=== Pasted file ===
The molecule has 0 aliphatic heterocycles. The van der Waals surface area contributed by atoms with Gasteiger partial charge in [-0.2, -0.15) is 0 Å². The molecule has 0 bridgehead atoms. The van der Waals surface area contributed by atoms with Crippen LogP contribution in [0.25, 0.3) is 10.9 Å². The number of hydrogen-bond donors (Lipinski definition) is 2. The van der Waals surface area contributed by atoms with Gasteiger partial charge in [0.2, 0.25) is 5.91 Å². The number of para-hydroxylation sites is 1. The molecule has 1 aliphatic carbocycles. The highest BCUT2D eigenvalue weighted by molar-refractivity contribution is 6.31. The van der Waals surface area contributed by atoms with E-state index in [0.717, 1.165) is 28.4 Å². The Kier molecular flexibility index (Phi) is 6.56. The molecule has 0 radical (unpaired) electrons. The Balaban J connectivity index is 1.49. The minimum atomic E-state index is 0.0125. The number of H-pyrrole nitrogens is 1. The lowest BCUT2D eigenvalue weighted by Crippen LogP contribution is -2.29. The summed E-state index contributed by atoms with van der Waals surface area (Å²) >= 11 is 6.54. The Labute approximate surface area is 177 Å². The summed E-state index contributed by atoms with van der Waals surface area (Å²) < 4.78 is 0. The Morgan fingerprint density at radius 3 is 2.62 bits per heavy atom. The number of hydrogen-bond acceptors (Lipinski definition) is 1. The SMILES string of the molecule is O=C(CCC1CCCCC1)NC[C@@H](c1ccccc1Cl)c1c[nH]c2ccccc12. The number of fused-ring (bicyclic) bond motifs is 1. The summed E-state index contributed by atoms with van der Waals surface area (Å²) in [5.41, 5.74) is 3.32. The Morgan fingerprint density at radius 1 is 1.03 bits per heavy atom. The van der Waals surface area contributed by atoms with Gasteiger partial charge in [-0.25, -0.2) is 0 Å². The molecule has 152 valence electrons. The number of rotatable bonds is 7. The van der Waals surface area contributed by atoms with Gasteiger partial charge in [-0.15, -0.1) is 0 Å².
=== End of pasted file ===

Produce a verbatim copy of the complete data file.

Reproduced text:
The molecule has 0 aliphatic heterocycles. The van der Waals surface area contributed by atoms with Gasteiger partial charge in [-0.2, -0.15) is 0 Å². The molecule has 0 bridgehead atoms. The van der Waals surface area contributed by atoms with Crippen LogP contribution in [0.25, 0.3) is 10.9 Å². The number of hydrogen-bond donors (Lipinski definition) is 2. The van der Waals surface area contributed by atoms with Gasteiger partial charge in [0.2, 0.25) is 5.91 Å². The number of para-hydroxylation sites is 1. The molecule has 1 aliphatic carbocycles. The highest BCUT2D eigenvalue weighted by molar-refractivity contribution is 6.31. The van der Waals surface area contributed by atoms with E-state index in [0.717, 1.165) is 28.4 Å². The Kier molecular flexibility index (Phi) is 6.56. The molecule has 0 radical (unpaired) electrons. The Balaban J connectivity index is 1.49. The minimum atomic E-state index is 0.0125. The number of H-pyrrole nitrogens is 1. The lowest BCUT2D eigenvalue weighted by Crippen LogP contribution is -2.29. The summed E-state index contributed by atoms with van der Waals surface area (Å²) >= 11 is 6.54. The Labute approximate surface area is 177 Å². The summed E-state index contributed by atoms with van der Waals surface area (Å²) < 4.78 is 0. The Morgan fingerprint density at radius 3 is 2.62 bits per heavy atom. The number of hydrogen-bond acceptors (Lipinski definition) is 1. The SMILES string of the molecule is O=C(CCC1CCCCC1)NC[C@@H](c1ccccc1Cl)c1c[nH]c2ccccc12. The number of fused-ring (bicyclic) bond motifs is 1. The summed E-state index contributed by atoms with van der Waals surface area (Å²) in [5.41, 5.74) is 3.32. The Morgan fingerprint density at radius 1 is 1.03 bits per heavy atom. The van der Waals surface area contributed by atoms with Gasteiger partial charge in [-0.25, -0.2) is 0 Å². The molecule has 152 valence electrons. The number of rotatable bonds is 7. The van der Waals surface area contributed by atoms with Gasteiger partial charge in [-0.15, -0.1) is 0 Å².